O'Fallon Progress

1934: City Council cracks down on boys shooting air rifles

Brian Keller is the O’Fallon Historical Society president.
Brian Keller is the O’Fallon Historical Society president. rkirsch@bnd.com

At the first O’Fallon City Council meeting of March 1934, one of the major topics of discussion was firing guns within the city limits. Air rifles, in particular.

Apparently, there was a city-wide problem with boys shooting at and killing birds in city streets. Chief of Police John Tiley would warn the boys to stop and, in some cases, warned their parents to make them stop. But when one group of boys disbanded, a new group soon formed.

Determined to end the practice, the council decided that second offenders would be brought before them, the City Council, for “further action and prosecution,” regardless their age. Enough was enough.

75 years ago

March 11, 1943

Now, since most housewives secured the necessary tools and learned the art of bread slicing, the Office of Price Administration announced this week that the Agriculture Department has agreed to remove restrictions on bakers’ slicing of bread for home use. The ban had been in effect since Jan. 18.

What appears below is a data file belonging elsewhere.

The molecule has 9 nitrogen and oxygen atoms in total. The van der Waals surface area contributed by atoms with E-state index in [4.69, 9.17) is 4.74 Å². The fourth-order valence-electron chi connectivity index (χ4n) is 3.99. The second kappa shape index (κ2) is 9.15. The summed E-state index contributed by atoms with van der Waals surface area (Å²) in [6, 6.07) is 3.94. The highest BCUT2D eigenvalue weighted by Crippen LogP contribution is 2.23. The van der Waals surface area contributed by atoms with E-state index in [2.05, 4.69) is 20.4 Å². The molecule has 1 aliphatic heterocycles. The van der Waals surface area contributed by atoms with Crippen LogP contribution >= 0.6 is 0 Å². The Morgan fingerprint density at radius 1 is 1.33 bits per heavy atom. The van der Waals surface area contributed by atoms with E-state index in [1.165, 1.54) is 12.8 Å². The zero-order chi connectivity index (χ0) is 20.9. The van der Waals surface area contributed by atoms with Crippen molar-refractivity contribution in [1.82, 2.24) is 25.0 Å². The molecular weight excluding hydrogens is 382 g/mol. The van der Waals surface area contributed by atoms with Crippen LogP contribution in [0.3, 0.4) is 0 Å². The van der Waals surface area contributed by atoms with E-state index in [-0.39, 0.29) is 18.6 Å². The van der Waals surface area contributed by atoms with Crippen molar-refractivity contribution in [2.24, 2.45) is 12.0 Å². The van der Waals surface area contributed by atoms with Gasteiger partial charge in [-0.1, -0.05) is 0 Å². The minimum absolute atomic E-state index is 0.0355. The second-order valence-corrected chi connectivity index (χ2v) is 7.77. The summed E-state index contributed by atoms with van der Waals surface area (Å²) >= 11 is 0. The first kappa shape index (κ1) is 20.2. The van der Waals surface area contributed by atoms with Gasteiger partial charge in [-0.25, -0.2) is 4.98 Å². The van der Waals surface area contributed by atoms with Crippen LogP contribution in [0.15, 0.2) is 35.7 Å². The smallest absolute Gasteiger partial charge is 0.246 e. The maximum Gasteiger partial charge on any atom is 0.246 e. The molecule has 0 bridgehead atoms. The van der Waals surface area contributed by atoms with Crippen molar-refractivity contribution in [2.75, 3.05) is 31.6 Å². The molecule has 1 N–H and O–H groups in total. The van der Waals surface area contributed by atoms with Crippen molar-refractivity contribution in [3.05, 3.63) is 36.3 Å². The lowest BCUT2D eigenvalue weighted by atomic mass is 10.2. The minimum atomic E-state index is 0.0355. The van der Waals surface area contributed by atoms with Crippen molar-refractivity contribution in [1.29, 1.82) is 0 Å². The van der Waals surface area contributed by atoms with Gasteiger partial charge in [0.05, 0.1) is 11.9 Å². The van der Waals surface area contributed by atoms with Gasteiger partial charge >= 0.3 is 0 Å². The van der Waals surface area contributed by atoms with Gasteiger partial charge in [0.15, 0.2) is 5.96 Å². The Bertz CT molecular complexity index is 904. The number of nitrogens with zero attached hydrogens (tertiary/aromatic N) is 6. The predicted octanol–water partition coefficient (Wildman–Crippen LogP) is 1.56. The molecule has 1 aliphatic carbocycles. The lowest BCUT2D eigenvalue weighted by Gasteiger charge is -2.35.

The new order, effective immediately, means that bakers may again slice bread and rolls for home use, as well as for restaurants, hotels, institutions and commissaries. The ban was designed to save wax paper and to keep down the cost of bread by reducing the quantity of wrapping paper needed. The OPA declares that the supply of paper and wax is sufficient to lift the bread slicing order.

50 years ago

March 7, 1968

A Bi-State school bus driver with several O’Fallon grade school children aboard was arrested on a charge of speeding 45 mph in a 25 mph zone. Police said the arrest was Friday afternoon on State near Smiley Street. The driver was en route to Estelle Kampmeyer school to pick up more children. Chief of Police James Tiley said that Bi-State, holder of school transportation contracts for most area schools, had been warned about the speed of its drivers.